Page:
Micahel Bates

What inspired you to get into landscaping? 

Like a lot of people with Attention Deficit Disorder (ADD), I just wanted to have a career that was outside. I was interested in science and the arts. Garden design and landscape architecture are perfect forums for somebody interested in the empirical and the romantic. The empiricist sees the beautiful flower in the meadow, dissects it and analyses its parts under the microscope. The romantic sees the flower in the meadow, observes it over time, and writes poems and dances around it. To be  a great garden designer, you need to be able to think in both those realms. 

I’m sure Michael Bates wasn’t thinking like that as an 18-year-old just leaving school. 

My grandmother was a great gardener,  and I liked that optimistic act of digging a hole and putting a tree in it and that it grew. To be surrounded by plants that are growing is deeply satisfying. It’s almost a religious experience for me. 

After four years at Hawkesbury Agricultural College and Ryde Tech, I got  a job with a Japanese landscape architect, Masayoshi Uchiyama, who was working  on the Japan pavilion at Brisbane World Expo 88. It was a bit of a Karate Kid sort of experience. 

The first thing they do is send you to study Ikebana flower design. As a young boofhead Australian, I thought, “What do you mean you want me to go and study flower design?” But you’ve got to be able to understand the micro to manipulate the macro – it transforms the way you see the world and the way you see nature. I became a complete Nipponophile. It sets a lens, a way of looking at the world and looking at composition. 

Was that a lesson from Uchiyama? 

There were a lot of lessons: discipline, the handling of tools, and the commitment to high detail and process. It’s a layered process. It’s been fully formed for centuries in Japan, whereas the landscape profession in Australia started in the 70s, other than a few garden designers working for the very wealthy.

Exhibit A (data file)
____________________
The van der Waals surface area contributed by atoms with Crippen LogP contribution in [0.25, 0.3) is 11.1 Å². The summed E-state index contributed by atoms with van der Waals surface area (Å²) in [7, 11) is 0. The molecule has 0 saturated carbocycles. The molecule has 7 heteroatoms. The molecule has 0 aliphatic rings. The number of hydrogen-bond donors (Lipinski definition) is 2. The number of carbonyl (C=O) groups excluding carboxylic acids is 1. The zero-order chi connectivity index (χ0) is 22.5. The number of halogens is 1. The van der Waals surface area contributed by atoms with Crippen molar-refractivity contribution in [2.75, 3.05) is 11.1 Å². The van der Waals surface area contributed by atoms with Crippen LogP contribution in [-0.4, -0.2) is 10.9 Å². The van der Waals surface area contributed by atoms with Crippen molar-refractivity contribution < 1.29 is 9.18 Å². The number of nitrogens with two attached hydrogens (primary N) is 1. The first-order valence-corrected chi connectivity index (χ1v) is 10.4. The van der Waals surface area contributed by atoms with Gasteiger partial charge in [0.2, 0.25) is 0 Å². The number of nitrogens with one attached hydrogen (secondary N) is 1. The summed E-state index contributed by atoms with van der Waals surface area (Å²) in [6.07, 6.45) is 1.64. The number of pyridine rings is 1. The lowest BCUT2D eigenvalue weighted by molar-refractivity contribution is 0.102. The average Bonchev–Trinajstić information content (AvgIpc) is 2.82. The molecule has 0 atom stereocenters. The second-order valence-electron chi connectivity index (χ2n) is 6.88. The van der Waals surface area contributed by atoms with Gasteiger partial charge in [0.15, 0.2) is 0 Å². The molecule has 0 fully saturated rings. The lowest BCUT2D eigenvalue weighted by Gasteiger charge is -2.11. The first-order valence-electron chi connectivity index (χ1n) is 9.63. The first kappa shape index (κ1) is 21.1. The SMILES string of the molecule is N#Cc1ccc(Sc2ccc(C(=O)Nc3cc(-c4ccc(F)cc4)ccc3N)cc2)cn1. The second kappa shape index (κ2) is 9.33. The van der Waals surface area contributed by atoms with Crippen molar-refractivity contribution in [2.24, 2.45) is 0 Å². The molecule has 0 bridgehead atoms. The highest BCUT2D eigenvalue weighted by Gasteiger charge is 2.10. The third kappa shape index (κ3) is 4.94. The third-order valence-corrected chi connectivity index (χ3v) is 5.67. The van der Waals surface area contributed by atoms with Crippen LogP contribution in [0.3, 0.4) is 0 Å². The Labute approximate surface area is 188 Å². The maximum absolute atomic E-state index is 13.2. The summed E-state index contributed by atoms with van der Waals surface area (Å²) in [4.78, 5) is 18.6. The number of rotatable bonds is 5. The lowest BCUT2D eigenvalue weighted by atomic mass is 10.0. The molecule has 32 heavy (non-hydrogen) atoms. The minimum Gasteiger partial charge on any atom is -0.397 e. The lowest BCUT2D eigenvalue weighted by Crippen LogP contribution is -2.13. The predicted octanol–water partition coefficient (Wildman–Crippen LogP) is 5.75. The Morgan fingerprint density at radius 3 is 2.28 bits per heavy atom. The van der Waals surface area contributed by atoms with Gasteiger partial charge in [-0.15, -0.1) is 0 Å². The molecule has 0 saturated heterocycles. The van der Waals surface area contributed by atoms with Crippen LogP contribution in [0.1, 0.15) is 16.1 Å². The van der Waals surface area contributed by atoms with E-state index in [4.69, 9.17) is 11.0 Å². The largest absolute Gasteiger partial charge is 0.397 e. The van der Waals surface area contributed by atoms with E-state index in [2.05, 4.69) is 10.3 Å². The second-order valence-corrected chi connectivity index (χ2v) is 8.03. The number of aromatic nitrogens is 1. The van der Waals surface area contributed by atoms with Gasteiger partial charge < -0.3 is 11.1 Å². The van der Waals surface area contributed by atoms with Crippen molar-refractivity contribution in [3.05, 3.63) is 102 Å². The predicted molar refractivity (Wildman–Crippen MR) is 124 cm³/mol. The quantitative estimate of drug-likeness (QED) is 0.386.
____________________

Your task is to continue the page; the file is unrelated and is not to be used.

Charles Jencks’ Garden of Cosmic Speculation. | Image: Supplied

So why aren’t you doing Japanese gardens now? 

I grew from that because it’s a contrivance. It’s hard to put it in the Australian context unless it’s a completely walled-off garden. So, I moved on to embrace the Australian environment. I went through a native phase, a rainforest phase, a cottage phase and a subtropical phase. Recently I’ve been committed to the American architect and landscaper Charles Jencks and his Scottish landform gardens. But at the same time, I’m doing a lot of Mediterranean-style gravel gardens. The important thing is that you are outward-looking. Our clients come from many different cultures and relate to their gardens in myriad ways. It’s not just about giving the clients what they want. It’s fun to create different things as a different response to different sites. 

A Michael Bates-designed garden inspired by architect Charles Jencks

What’s on trend? 

The Mediterranean garden is in vogue. Many bankers planted vineyards and olive groves a while back and then discovered that olive groves weren’t viable because of the price of labour to pick the olives.  So they’re all being dug up, and we’re getting hold of the trees and planting 30-40-year-old olives and giving our gardens a real sense of being established from day one. Italy, Spain and Greece are always in fashion in Australia because the southern Europeans have a generosity and hospitality that Australians see as desirable. They know how to live, how to eat and grow. 

Do you do much in your own garden? 

I’m about to move to a place with a small garden, but I can satisfy all of my needs to garden in my Blue Mountains place. I’m 24 years into a 30-year program. I only get to do it on weekends. I’m scratched and sore now because I get all wound up and write cheques my body can’t cash. It’s therapeutic for me to get out there and physically garden. When you clean the house or your car, it gets dirty again. But when you make the right intervention by pruning a plant, fertilising, watering, and nurturing it,  you come back, and it’s significantly better than when you left it. It’s life-affirming.